Home sales in Anchorage jumped to another record in 2021 and continued at a speedy pace in a tight market, forcing buyers into bidding wars that often pushed costs well above listed prices, market observers said.
Mirroring the national trend of fast-rising home prices during the COVID-19 pandemic, the average price of a single-family home in Anchorage jumped to $421,000 last year, according to the Anchorage Economic Development Corp.
That’s up from the previous record of $394,000 in 2020, according to Bill Popp, head of AEDC, which released the figures Tuesday during the group’s annual economic forecast.
Just over 3,600 single-family homes sold last year, an increase from 2020, when sales topped 3,200 and were the highest in at least 12 years.
A key factor is the limited number of houses on the market, realtors say, as residential construction has slowed in recent years.
The industry built fewer homes than expected last year. Popp said residential construction fell 7% compared to 2020, amid rising costs and shortages of material and labor during the pandemic.
Limited land to build on, a longstanding problem for Anchorage, adds to the problem, realtors say.
‘I make offers when I’m standing in a house’
The housing inventory is extremely low, said Art Clark, Realtor and broker with Real Broker Anchorage. About 100 single-family homes and about 45 condominiums are currently available for sale in the Anchorage area, well below the already low levels at this time last year, he said.
There’s less than one month’s worth of inventory on the market, when it should be five or six months, he said.
“It’s just so drastically low. It’s kind of scary,” Clark said. “As long as it continues to be super low, prices won’t go lower. As soon as something goes on the market, a horde of jackals is waiting around to snap it up.”
Elizabeth Bolling, a political consultant in Anchorage, said she’s been looking for her first home in the city for about 18 months, without success.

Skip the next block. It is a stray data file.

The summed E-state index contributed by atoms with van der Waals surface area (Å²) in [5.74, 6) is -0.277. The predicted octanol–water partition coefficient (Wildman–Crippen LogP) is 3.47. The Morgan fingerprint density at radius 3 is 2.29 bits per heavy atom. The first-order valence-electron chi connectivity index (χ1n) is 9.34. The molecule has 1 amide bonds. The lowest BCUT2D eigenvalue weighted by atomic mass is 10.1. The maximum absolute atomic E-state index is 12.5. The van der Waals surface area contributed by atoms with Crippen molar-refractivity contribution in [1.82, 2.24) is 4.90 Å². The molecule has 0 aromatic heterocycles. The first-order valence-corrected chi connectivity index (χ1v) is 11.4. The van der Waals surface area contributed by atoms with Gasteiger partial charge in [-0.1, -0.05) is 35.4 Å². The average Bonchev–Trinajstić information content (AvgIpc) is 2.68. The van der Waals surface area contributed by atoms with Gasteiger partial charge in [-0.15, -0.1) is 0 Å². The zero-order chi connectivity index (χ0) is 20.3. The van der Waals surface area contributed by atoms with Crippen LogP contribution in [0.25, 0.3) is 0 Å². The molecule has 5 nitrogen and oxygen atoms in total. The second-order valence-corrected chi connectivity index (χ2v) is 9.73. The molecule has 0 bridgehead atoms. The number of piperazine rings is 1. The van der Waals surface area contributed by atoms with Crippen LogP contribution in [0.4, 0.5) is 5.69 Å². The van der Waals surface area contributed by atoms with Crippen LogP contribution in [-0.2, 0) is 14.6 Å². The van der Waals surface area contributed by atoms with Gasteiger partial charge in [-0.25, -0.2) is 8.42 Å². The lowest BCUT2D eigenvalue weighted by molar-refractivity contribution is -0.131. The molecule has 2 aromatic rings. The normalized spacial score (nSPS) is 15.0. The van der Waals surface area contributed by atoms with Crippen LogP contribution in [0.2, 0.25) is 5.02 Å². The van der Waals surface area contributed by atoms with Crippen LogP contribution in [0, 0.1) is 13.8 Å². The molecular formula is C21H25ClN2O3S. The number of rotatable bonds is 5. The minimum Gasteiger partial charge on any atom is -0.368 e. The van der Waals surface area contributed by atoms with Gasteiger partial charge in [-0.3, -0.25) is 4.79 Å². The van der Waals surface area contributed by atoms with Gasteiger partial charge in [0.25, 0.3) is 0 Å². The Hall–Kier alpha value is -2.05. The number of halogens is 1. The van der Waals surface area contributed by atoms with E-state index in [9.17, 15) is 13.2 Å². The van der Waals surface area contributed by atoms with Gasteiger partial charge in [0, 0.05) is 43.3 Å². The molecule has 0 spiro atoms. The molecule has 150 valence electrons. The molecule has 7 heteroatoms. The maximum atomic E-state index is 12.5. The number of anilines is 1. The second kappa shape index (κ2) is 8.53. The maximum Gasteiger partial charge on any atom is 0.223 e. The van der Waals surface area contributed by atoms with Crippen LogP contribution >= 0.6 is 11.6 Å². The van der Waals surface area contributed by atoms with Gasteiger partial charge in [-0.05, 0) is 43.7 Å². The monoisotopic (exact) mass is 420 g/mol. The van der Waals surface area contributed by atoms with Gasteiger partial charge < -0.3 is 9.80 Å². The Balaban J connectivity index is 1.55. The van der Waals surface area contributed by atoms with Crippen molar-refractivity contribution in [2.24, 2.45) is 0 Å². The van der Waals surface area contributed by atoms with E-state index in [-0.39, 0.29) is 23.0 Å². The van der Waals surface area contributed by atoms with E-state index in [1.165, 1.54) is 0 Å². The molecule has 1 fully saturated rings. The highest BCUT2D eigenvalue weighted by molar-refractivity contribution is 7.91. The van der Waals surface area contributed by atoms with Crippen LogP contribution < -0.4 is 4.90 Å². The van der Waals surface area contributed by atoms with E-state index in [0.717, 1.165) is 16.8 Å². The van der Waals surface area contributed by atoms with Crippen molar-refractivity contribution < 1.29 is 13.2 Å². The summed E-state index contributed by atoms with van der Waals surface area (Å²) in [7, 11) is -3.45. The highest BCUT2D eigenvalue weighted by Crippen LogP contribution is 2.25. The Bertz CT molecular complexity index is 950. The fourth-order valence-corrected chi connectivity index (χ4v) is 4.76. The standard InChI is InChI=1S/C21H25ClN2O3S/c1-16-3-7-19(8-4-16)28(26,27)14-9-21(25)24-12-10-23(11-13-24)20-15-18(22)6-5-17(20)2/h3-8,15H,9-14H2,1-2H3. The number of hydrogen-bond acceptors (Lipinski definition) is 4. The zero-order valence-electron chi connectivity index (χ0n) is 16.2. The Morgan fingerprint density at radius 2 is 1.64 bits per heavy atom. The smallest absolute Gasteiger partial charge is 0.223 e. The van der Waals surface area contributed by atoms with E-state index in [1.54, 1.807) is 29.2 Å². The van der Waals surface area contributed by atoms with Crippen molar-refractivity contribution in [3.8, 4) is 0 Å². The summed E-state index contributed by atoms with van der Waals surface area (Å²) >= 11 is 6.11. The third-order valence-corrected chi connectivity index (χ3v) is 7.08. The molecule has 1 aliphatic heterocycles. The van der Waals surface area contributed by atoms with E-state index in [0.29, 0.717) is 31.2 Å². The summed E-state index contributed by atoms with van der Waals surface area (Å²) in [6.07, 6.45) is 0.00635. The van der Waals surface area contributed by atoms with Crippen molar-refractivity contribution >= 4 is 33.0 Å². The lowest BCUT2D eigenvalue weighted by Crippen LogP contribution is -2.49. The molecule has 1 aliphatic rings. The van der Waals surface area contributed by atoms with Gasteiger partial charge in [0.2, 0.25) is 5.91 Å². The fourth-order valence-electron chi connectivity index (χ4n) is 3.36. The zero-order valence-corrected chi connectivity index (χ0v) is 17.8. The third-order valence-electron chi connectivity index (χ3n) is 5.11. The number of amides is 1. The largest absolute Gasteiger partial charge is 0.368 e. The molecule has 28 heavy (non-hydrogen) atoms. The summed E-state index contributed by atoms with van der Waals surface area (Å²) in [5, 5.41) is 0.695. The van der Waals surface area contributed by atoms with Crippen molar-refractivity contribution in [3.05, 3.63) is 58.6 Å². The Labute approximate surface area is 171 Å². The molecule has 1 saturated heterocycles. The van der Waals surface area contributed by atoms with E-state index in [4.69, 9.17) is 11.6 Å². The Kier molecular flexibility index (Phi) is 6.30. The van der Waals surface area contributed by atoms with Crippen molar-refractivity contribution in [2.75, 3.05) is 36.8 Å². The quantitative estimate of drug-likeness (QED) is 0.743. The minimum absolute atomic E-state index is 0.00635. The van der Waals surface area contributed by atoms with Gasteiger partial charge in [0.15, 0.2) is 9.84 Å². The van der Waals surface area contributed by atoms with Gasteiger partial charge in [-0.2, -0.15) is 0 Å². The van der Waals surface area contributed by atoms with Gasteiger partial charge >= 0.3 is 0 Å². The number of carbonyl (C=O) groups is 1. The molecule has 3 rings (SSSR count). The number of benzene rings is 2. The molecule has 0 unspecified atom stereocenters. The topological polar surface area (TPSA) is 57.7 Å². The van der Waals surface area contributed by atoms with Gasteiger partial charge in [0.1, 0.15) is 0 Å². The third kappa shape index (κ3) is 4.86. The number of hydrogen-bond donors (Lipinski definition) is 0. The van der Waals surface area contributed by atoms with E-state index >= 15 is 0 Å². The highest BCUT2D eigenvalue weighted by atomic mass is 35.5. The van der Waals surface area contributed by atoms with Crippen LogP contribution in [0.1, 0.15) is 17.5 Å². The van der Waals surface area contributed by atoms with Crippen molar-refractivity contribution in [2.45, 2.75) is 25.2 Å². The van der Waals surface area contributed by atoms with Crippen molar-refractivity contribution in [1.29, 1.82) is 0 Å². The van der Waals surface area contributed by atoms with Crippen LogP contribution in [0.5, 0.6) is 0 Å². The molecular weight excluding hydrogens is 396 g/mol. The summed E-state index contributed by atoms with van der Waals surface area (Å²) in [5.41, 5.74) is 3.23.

She’s offered tens of thousands of dollars above the listed price on homes but has lost out to higher offers.
“I make offers when I’m standing in a house,” she said. “I don’t even go home and think about it. You’re taking a risk just to go view it in the first place. That’s why some people are buying houses unseen.”
Last year houses sold in just 21 days on average, down from 51 days in 2019, Clark said, quoting data from the Alaska Multiple Listing Service, which provides real estate information.
Joshua Nelson, president of the Anchorage Board of Realtors, said savings accounts have grown during the pandemic, thanks to federal stimulus checks and other federal support.
And interest rates, which determine borrowing costs for homes, remain historically low, though they’ve been rising.
Concerns about future increases that will boost borrowing costs are adding to the urgency for many buyers, he said.
Potential buyers are routinely offering $30,000 to $50,000 above listed prices, even for midlevel homes, he said.
Nelson said sales prices have continued to rise this year so far.
“We don’t see interest rates going down or prices cooling,” said Nelson, also chief executive of Keller Williams Realty Alaska Group. “It is absolutely, 100% a seller’s market.”